What the heck’s the difference between Rectangle Frame and Rectangle tools?
I get this all the time when I teach InDesign Level 1. Why are there two ways to draw a rectangle? What’s the difference?
In addition to the two tools to draw rectangles, there are two tools to draw Ellipses and Polygons.
Differences in Appearance
First thing you will notice is what the rectangles look like on the page.
One of the rectangles (drawn with the Rectangle Frame tool) has a big “X” drawn through it. That is the symbol that mechanical layouts (cardboards used in the distant past to layout pages) would use to indicate that an image would go in that area. The X would be drawn with a non-reproducing blue pencil.
The other rectangle has no X.
So one difference is you can use the Rectangle Frame tool as a placeholder for images. And it tells the next person looking at the file that “an image goes here.”
Differences in Content
There’s another difference in how InDesign treats the two types of rectangles. The one with the X has content described as “Graphic.” The one without the X has content described as “Unassigned.” Go to Object > Content and you can see these two choices.
This means that you can change the content of a Graphic frame to Unassigned with a simple click.
Uses for Unassigned frames
Why would someone deliberately choose an Unassigned frame? One important reason is to add a color or stroke to an area without a humongous X cluttering up their layout.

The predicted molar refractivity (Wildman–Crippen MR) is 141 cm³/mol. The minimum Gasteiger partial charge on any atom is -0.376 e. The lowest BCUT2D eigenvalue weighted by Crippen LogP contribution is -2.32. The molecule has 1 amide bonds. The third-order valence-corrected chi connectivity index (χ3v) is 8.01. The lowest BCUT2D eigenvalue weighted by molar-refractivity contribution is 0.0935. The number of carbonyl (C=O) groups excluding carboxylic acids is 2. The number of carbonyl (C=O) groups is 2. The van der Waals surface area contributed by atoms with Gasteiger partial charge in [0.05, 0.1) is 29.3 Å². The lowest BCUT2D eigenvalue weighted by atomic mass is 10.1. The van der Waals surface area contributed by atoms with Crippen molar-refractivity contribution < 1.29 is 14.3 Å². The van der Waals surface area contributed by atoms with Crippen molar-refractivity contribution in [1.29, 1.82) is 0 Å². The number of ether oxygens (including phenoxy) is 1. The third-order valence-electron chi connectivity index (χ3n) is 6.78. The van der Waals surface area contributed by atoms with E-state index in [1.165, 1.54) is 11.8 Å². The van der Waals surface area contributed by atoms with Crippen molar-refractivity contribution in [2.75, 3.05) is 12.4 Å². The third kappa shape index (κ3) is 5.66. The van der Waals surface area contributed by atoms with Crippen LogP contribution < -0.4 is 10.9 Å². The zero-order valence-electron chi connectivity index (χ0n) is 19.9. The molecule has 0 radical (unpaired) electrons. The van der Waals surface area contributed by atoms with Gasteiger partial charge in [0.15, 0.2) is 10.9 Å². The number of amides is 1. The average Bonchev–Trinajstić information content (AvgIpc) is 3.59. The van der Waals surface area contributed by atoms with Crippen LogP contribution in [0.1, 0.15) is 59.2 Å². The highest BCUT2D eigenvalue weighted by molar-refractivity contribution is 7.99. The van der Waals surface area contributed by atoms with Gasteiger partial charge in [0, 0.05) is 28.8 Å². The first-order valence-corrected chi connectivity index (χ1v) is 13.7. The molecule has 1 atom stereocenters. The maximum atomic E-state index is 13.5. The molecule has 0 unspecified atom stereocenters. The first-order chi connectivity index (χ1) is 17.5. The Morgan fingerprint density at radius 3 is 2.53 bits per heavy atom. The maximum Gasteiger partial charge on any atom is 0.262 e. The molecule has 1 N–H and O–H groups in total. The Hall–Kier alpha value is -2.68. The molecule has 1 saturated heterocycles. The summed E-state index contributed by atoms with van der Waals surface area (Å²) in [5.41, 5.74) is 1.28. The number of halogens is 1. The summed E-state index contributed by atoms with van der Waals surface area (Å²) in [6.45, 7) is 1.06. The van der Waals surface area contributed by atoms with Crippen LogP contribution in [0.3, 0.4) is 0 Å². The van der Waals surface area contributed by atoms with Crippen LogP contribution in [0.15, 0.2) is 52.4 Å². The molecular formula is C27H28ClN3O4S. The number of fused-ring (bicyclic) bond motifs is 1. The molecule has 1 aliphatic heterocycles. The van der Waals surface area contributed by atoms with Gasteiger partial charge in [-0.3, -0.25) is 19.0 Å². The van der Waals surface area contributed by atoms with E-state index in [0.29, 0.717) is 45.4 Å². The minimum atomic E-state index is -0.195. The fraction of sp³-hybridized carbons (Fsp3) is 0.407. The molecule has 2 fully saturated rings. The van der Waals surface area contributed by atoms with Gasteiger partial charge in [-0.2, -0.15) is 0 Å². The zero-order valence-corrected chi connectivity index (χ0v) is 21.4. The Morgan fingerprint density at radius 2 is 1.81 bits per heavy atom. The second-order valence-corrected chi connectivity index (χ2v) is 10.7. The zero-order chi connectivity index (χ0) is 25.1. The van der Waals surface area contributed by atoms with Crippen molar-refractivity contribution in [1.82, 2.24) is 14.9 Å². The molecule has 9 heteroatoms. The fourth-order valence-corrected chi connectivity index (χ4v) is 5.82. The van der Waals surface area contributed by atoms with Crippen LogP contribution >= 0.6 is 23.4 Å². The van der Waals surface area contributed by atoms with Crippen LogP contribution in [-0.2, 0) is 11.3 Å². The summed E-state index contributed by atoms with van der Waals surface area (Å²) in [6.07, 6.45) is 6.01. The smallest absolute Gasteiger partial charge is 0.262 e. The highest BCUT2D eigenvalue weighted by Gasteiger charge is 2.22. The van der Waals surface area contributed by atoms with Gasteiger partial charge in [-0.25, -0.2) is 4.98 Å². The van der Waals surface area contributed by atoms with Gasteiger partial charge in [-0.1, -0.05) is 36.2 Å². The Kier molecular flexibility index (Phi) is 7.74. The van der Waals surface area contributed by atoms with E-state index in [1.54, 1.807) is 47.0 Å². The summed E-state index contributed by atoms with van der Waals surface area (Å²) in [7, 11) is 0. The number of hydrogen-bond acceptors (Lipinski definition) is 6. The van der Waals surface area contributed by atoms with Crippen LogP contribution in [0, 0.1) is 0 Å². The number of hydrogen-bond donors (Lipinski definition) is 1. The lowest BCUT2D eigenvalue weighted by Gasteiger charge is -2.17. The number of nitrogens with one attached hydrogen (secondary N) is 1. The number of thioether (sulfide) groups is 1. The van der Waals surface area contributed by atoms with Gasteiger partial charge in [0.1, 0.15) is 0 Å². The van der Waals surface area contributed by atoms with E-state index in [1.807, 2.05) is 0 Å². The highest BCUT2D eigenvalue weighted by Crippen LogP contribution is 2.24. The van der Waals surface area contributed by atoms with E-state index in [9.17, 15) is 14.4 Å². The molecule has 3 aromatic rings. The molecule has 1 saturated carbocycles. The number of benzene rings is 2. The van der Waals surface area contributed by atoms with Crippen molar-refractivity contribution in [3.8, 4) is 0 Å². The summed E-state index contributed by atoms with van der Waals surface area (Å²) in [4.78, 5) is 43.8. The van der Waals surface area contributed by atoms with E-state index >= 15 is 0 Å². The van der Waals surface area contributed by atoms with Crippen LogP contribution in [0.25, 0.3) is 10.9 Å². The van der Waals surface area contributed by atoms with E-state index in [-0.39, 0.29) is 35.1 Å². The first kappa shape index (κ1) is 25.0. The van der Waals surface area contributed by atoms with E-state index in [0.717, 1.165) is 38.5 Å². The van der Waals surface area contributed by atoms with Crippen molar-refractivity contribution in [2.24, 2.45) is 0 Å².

I know so many designers who can’t stand all the X’s on their layouts and are constantly switching to preview to see it less cluttered. Sure it looks cluttered. They’ve got tons of Graphic frames with big X’s on the page. This is a technique left over from using QuarkXPress which does have an equivalent to the Unassigned frame, but doesn’t give it a separate tool.
Differences in Defaults
One other difference is the defaults for the frames.
Look at the two frames in the Preview mode. Whoops! Where’s the Graphic frame?
Graphic frames have a default of no fill or stroke. And there’s no way to set the default to anything else. They are drawn with those settings.
But Unassigned frames can have any default setting you want—strokes, fills, corner settings, effects—the whole shebang.
Putting stuff into Unassigned frames
Now, here’s where InDesign starts to blow my mind. Once you have an Unassigned frame on the page, you can select it and use it as the frame to hold a placed image. You can also click with a loaded cursor to insert the image into the frame.
Even more mind-blowing, you can click with the Type tool to convert the Unassigned frame into a Text frame or import text into a selected Unassigned frame.
Similarly, you can convert a Graphic frame into a Text frame.
There’s even more to the defaults and settings for these frames. check out this article: InDesign’s Three Kinds of Frames: Text, Graphic, and Unassigned.